Diana Russell, a longtime activist against pornography, has kindly permitted us to make Against Pornography available for downloading at no charge. Please use the links below.
Dr. Russell is Professor Emerita of Sociology at Mills College, Oakland, California. She has been active in the women’s liberation movement since 1969, and is author or editor of 17 books. She obtained a Postgraduate Diploma (with Distinction) from the London School of Economics and Political Science in 1961, and a Ph.D. from Harvard University in 1970.
Against Pornography is unusual in that it goes beyond abstract discussions of pornography to present the raw material, so readers can judge for themselves. Dr. Russell reprints and analyzes over 100 cartoons and pictures from publications like Playboy, Penthouse, Hustler and Cheri. She writes,
I have found that showing pornography is an effective and rapid consciousness-raiser about misogyny and male views of women. It helps to enhance women’s understanding of many males’ dangerous notions of what it is to be a man. It often also succeeds in arousing women viewers’ anger (and some men’s) at the contempt and hatred of women they see in the pictures and captions. [File 1, p.16]We have divided Dr. Russell’s book into five Adobe PDF files. You may download them below and read them with Adobe’s free Acrobat Reader. Please note that the text and images in the book are explicit, and many will find them disturbing. These files should not be viewed by anyone under the age of 18.
Against Pornography 1 of 5 – Front Matter (PDF, 3.1MB, Table of Contents, Preface, Introduction)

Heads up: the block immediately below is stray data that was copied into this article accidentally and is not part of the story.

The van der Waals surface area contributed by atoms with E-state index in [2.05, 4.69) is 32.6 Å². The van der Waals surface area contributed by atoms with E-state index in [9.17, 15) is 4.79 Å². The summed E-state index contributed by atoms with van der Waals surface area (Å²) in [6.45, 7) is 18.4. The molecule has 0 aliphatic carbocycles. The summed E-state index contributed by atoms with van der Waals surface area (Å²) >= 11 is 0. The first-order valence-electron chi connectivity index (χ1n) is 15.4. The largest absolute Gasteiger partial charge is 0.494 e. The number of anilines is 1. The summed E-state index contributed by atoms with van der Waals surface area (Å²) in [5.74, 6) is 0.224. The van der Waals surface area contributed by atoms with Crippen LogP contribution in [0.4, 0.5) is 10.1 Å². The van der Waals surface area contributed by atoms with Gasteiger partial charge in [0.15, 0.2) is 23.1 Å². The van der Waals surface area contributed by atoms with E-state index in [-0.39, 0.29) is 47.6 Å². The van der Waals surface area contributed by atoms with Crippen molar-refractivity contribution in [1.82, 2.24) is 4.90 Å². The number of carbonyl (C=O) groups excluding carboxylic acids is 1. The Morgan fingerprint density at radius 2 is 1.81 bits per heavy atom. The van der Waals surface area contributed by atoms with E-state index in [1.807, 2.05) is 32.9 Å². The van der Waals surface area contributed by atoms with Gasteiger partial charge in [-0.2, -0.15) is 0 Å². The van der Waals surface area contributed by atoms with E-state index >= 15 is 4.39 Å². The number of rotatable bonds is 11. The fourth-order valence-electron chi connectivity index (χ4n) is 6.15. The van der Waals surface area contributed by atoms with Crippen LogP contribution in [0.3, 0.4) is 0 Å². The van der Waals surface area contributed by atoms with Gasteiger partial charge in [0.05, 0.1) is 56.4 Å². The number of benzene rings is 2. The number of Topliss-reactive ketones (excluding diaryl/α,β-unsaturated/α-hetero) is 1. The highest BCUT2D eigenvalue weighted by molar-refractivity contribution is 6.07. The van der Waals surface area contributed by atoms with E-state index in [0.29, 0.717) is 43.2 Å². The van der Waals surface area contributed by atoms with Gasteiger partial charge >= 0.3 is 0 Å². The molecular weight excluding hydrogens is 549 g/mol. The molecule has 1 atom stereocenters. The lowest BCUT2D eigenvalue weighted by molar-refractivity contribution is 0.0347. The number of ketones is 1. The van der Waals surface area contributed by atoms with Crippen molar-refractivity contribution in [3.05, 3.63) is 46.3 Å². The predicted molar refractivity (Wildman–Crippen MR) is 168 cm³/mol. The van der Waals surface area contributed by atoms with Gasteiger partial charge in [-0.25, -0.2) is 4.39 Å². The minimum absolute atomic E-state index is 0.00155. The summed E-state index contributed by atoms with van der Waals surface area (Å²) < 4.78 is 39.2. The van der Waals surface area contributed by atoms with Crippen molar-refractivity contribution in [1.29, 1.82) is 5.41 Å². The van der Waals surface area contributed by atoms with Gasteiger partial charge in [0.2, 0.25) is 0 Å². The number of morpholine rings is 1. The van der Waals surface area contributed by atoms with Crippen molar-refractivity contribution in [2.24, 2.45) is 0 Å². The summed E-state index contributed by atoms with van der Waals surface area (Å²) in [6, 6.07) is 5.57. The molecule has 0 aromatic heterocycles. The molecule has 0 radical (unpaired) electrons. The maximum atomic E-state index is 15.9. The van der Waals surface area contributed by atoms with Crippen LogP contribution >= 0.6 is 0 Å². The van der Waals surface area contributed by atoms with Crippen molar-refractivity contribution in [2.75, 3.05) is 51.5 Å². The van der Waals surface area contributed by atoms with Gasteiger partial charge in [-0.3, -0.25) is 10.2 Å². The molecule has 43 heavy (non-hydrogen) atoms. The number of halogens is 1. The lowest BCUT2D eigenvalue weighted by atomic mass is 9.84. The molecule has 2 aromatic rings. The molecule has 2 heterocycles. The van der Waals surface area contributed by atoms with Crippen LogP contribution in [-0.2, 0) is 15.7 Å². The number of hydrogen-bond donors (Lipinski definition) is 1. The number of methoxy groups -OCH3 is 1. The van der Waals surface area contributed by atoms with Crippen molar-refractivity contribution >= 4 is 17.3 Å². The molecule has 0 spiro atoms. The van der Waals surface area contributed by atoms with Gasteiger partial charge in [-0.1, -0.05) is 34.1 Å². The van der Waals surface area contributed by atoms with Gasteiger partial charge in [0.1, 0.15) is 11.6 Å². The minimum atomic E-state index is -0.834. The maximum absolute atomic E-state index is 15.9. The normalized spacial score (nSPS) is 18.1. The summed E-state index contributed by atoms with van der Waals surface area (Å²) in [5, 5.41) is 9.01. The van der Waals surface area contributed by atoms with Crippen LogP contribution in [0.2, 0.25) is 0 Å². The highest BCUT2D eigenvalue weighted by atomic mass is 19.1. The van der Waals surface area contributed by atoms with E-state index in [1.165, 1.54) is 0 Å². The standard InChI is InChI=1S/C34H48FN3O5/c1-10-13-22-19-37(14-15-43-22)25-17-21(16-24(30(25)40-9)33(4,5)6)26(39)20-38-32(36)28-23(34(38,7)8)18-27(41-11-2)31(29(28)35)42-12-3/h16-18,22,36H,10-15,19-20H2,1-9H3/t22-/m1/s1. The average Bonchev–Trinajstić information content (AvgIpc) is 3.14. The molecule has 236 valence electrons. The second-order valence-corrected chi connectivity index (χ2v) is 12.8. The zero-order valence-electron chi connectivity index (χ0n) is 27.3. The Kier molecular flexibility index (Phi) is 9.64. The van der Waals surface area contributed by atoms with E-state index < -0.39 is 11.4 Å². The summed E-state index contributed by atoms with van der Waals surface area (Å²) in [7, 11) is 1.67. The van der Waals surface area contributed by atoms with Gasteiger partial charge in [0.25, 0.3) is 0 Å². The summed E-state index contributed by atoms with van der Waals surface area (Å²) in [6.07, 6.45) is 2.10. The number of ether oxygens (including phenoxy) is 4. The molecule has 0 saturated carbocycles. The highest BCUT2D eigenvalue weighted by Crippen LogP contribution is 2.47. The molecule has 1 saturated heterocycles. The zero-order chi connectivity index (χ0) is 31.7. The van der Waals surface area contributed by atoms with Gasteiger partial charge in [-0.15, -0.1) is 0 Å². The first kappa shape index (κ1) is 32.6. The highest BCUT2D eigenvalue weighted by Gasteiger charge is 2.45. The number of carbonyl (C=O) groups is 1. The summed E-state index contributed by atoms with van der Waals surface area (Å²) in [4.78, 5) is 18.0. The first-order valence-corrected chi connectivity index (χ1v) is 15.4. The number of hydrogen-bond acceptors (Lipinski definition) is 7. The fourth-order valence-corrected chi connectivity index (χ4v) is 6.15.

Against Pornography 2 of 5 – Visual Pornography Part 1 (PDF, 3.5MB, reprints from pornographic publications)
Against Pornography 3 of 5 – Visual Pornography Part 2 (PDF, 4.6MB, reprints from pornographic publications)
Against Pornography 4 of 5 – Pornography as a Cause of Rape (PDF, 3.3 MB, causation, empirical findings)
Against Pornography 5 of 5 – Back Matter (PDF, 2.1MB, Conclusion, References, Activist Organizations, Index)
Some of the text in these PDFs may appear slightly fuzzy on screen, but it is reasonably crisp when printed out. A trade paperback copy of the book may be ordered directly from Dr. Russell here.
Here are some highlights from the book:
Pornographers invariably see feminists as their enemies. For example, this is what Playboy owner Hugh Hefner has been quoted as saying to his staff: “These chicks are our natural enemy… It is time we do battle with them… What I want is a devastating piece that takes the militant feminists apart.” [File 1, p.x, and DianaRussell.com]Learn more about Dr. Russell and her work at DianaRussell.com.